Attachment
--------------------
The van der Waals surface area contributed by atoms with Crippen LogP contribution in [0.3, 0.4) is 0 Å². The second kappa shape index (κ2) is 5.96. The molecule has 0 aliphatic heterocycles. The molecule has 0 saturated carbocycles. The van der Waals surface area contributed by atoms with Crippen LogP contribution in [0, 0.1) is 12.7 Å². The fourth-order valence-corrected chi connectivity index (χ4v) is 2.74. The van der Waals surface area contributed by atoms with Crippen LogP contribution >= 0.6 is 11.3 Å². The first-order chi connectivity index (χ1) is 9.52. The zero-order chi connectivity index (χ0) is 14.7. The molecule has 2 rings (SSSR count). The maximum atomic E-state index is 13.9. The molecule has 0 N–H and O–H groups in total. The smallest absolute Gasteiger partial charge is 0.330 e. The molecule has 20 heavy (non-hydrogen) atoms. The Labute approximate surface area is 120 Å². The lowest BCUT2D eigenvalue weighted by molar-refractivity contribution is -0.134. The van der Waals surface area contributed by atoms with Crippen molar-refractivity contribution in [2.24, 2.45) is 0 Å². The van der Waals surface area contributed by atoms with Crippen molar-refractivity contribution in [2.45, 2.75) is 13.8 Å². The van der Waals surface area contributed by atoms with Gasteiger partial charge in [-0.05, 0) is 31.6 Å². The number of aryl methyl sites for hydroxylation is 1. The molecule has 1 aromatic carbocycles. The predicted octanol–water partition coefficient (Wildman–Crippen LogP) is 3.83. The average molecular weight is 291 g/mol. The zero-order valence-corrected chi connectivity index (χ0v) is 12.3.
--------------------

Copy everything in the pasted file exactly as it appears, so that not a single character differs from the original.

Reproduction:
The van der Waals surface area contributed by atoms with Crippen LogP contribution in [0.3, 0.4) is 0 Å². The second kappa shape index (κ2) is 5.96. The molecule has 0 aliphatic heterocycles. The molecule has 0 saturated carbocycles. The van der Waals surface area contributed by atoms with Crippen LogP contribution in [0, 0.1) is 12.7 Å². The fourth-order valence-corrected chi connectivity index (χ4v) is 2.74. The van der Waals surface area contributed by atoms with Crippen LogP contribution >= 0.6 is 11.3 Å². The first-order chi connectivity index (χ1) is 9.52. The zero-order chi connectivity index (χ0) is 14.7. The molecule has 2 rings (SSSR count). The maximum atomic E-state index is 13.9. The molecule has 0 N–H and O–H groups in total. The smallest absolute Gasteiger partial charge is 0.330 e. The molecule has 20 heavy (non-hydrogen) atoms. The Labute approximate surface area is 120 Å². The lowest BCUT2D eigenvalue weighted by molar-refractivity contribution is -0.134. The van der Waals surface area contributed by atoms with Crippen molar-refractivity contribution in [2.24, 2.45) is 0 Å². The van der Waals surface area contributed by atoms with Crippen molar-refractivity contribution in [2.45, 2.75) is 13.8 Å². The van der Waals surface area contributed by atoms with Gasteiger partial charge in [-0.05, 0) is 31.6 Å². The number of aryl methyl sites for hydroxylation is 1. The molecule has 1 aromatic carbocycles. The predicted octanol–water partition coefficient (Wildman–Crippen LogP) is 3.83. The average molecular weight is 291 g/mol. The zero-order valence-corrected chi connectivity index (χ0v) is 12.3.